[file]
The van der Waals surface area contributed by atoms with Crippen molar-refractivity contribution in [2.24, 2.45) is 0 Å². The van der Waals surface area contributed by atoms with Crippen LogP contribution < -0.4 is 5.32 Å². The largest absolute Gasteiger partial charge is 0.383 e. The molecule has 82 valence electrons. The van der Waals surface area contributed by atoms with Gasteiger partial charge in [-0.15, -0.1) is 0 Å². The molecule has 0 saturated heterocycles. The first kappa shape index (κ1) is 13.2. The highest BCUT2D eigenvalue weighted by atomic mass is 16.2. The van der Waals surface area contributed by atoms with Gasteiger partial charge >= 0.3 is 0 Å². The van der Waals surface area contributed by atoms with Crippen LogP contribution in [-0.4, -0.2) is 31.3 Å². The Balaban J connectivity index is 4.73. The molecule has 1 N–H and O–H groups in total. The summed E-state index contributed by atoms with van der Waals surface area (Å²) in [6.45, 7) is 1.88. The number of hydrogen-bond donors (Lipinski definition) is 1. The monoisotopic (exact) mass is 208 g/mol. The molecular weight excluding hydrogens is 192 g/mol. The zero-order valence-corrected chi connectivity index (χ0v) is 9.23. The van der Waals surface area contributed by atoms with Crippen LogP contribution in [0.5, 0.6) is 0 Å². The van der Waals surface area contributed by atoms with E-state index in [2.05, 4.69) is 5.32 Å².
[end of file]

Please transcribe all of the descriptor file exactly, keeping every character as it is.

The van der Waals surface area contributed by atoms with Crippen molar-refractivity contribution in [2.24, 2.45) is 0 Å². The van der Waals surface area contributed by atoms with Crippen LogP contribution < -0.4 is 5.32 Å². The largest absolute Gasteiger partial charge is 0.383 e. The molecule has 82 valence electrons. The van der Waals surface area contributed by atoms with Gasteiger partial charge in [-0.15, -0.1) is 0 Å². The molecule has 0 saturated heterocycles. The first kappa shape index (κ1) is 13.2. The highest BCUT2D eigenvalue weighted by atomic mass is 16.2. The van der Waals surface area contributed by atoms with Gasteiger partial charge >= 0.3 is 0 Å². The van der Waals surface area contributed by atoms with Crippen LogP contribution in [-0.4, -0.2) is 31.3 Å². The Balaban J connectivity index is 4.73. The molecule has 1 N–H and O–H groups in total. The summed E-state index contributed by atoms with van der Waals surface area (Å²) in [6.45, 7) is 1.88. The number of hydrogen-bond donors (Lipinski definition) is 1. The monoisotopic (exact) mass is 208 g/mol. The molecular weight excluding hydrogens is 192 g/mol. The zero-order valence-corrected chi connectivity index (χ0v) is 9.23. The van der Waals surface area contributed by atoms with Crippen LogP contribution in [0.5, 0.6) is 0 Å². The van der Waals surface area contributed by atoms with E-state index in [2.05, 4.69) is 5.32 Å².